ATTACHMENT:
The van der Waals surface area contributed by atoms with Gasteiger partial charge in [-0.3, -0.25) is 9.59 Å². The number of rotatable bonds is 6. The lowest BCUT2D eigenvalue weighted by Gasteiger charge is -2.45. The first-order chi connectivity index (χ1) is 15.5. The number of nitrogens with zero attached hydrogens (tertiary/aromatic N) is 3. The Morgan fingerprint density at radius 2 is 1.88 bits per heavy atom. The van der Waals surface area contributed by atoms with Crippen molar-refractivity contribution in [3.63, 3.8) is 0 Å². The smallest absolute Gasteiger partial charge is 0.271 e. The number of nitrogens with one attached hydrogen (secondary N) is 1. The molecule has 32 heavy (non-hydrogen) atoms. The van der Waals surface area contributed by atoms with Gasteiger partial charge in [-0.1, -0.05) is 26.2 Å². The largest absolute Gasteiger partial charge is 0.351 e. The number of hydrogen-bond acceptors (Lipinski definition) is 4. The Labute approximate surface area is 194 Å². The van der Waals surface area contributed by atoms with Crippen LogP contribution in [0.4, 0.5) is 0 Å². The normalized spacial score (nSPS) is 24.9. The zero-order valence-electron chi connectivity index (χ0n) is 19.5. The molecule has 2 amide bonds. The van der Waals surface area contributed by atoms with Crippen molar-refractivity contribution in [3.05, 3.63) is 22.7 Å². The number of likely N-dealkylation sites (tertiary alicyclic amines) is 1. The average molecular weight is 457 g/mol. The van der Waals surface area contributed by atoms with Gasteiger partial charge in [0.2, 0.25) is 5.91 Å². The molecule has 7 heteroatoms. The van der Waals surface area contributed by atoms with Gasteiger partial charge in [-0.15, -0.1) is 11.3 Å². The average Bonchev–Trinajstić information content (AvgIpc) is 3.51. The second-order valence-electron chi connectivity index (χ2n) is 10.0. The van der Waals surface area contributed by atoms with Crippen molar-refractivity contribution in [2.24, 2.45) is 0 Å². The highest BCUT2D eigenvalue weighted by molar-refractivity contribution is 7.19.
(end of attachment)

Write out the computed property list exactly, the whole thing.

The van der Waals surface area contributed by atoms with Gasteiger partial charge in [-0.3, -0.25) is 9.59 Å². The number of rotatable bonds is 6. The lowest BCUT2D eigenvalue weighted by Gasteiger charge is -2.45. The first-order chi connectivity index (χ1) is 15.5. The number of nitrogens with zero attached hydrogens (tertiary/aromatic N) is 3. The Morgan fingerprint density at radius 2 is 1.88 bits per heavy atom. The van der Waals surface area contributed by atoms with Crippen molar-refractivity contribution in [3.63, 3.8) is 0 Å². The smallest absolute Gasteiger partial charge is 0.271 e. The number of nitrogens with one attached hydrogen (secondary N) is 1. The molecule has 32 heavy (non-hydrogen) atoms. The van der Waals surface area contributed by atoms with Gasteiger partial charge in [-0.1, -0.05) is 26.2 Å². The largest absolute Gasteiger partial charge is 0.351 e. The number of hydrogen-bond acceptors (Lipinski definition) is 4. The Labute approximate surface area is 194 Å². The van der Waals surface area contributed by atoms with Crippen LogP contribution in [0.4, 0.5) is 0 Å². The normalized spacial score (nSPS) is 24.9. The zero-order valence-electron chi connectivity index (χ0n) is 19.5. The molecule has 2 amide bonds. The van der Waals surface area contributed by atoms with Crippen molar-refractivity contribution in [3.05, 3.63) is 22.7 Å². The number of likely N-dealkylation sites (tertiary alicyclic amines) is 1. The average molecular weight is 457 g/mol. The van der Waals surface area contributed by atoms with Gasteiger partial charge in [0.2, 0.25) is 5.91 Å². The molecule has 7 heteroatoms. The van der Waals surface area contributed by atoms with Gasteiger partial charge in [-0.15, -0.1) is 11.3 Å². The average Bonchev–Trinajstić information content (AvgIpc) is 3.51. The second-order valence-electron chi connectivity index (χ2n) is 10.0. The van der Waals surface area contributed by atoms with Crippen molar-refractivity contribution in [2.24, 2.45) is 0 Å². The highest BCUT2D eigenvalue weighted by molar-refractivity contribution is 7.19.